The current KYC programs have two major drawbacks. First of all, they are anything but effective. Much of the work occurs manually and piecemeal, so that checks take a lot of time and the customer’s interests come second. The second problem has to do with privacy. During the transmission of personal data, information that isn’t relevant to the financial service provider often accompanies the data because it is included on the same document as the requested information. To prevent this, customers would have to shield part of the data, which in practice would mean censoring their documents with a (virtual) black marker.
In addition to these two drawbacks, the current KYC approach also leads to a missed opportunity. Good customer management should go much further than what is legally required. Maintaining the customer relationship and establishing that the purchased products still fit the customer’s circumstances are just as important. For example, does a personal loan still match that client’s income? Or does a larger family indicate different housing needs? If banks and mortgage lenders could proactively deal with these changes, they could contact customers in order to propose a better product fit in a timely fashion. In this way they would observe due diligence, create upselling opportunities and improve the customer relationship.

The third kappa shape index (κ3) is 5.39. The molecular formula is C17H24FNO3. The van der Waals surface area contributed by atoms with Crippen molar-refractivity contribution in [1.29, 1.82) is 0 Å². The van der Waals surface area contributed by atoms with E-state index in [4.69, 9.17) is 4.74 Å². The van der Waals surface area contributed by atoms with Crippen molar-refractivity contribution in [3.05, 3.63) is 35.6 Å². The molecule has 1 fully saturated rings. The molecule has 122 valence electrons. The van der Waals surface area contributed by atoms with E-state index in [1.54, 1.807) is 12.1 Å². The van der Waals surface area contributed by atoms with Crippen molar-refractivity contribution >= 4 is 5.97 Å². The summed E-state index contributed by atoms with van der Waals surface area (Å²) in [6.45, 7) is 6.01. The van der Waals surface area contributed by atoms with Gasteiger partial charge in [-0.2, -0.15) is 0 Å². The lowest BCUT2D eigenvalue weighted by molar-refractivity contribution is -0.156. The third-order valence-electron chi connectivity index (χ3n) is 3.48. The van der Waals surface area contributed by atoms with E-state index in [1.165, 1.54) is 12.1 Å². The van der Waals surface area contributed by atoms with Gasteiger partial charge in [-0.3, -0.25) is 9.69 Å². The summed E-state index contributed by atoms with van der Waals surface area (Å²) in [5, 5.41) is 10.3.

How do you do it well? The financial APK
Effective customer management should mean that you and your customer establish, in a timely and integrated manner, whether the product fits their situation and also find out if the customer still meets the legal requirements. So, you manage KYC, due diligence, and the product fit all at the same time. For this purpose, the customer can agree to regularly submit a limited set of personal data which the financial service provider can then use to determine if the customer relationship is still completely suitable. This includes information such as address, income, employer, family situation, and major changes in assets and debt position. By sharing this information from reliable data sources, it becomes easy for the customer to submit it, and for the financial service provider to automate the process.
In this way, the time-consuming Know Your Customer program changes into a financial APK that can be regularly executed in a fully-automated, efficient, and secure way. The precondition is, of course, that this APK be executed with reliable and updated processes and tooling. Once you have this in order, you kill two birds with one stone: excluding risks while improving the customer relationship.